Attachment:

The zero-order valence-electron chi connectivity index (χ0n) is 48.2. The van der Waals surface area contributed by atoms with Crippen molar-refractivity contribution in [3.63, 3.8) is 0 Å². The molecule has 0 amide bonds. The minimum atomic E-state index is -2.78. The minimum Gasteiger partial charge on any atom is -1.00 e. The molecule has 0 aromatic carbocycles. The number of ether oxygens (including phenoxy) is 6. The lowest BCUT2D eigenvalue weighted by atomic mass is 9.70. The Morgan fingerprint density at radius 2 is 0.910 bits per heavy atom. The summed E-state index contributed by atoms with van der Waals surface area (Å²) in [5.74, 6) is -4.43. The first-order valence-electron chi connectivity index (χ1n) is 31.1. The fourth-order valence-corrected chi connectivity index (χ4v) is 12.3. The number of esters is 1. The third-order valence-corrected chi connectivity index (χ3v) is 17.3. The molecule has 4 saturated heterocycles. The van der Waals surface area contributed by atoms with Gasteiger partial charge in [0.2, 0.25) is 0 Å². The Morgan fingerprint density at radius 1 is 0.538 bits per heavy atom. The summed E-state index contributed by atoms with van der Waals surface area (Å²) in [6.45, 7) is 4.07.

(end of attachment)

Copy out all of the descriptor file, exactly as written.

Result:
The zero-order valence-electron chi connectivity index (χ0n) is 48.2. The van der Waals surface area contributed by atoms with Crippen molar-refractivity contribution in [3.63, 3.8) is 0 Å². The molecule has 0 amide bonds. The minimum atomic E-state index is -2.78. The minimum Gasteiger partial charge on any atom is -1.00 e. The molecule has 0 aromatic carbocycles. The number of ether oxygens (including phenoxy) is 6. The lowest BCUT2D eigenvalue weighted by atomic mass is 9.70. The Morgan fingerprint density at radius 2 is 0.910 bits per heavy atom. The summed E-state index contributed by atoms with van der Waals surface area (Å²) in [5.74, 6) is -4.43. The first-order valence-electron chi connectivity index (χ1n) is 31.1. The fourth-order valence-corrected chi connectivity index (χ4v) is 12.3. The number of esters is 1. The third-order valence-corrected chi connectivity index (χ3v) is 17.3. The molecule has 4 saturated heterocycles. The van der Waals surface area contributed by atoms with Gasteiger partial charge in [0.2, 0.25) is 0 Å². The Morgan fingerprint density at radius 1 is 0.538 bits per heavy atom. The summed E-state index contributed by atoms with van der Waals surface area (Å²) in [6.45, 7) is 4.07.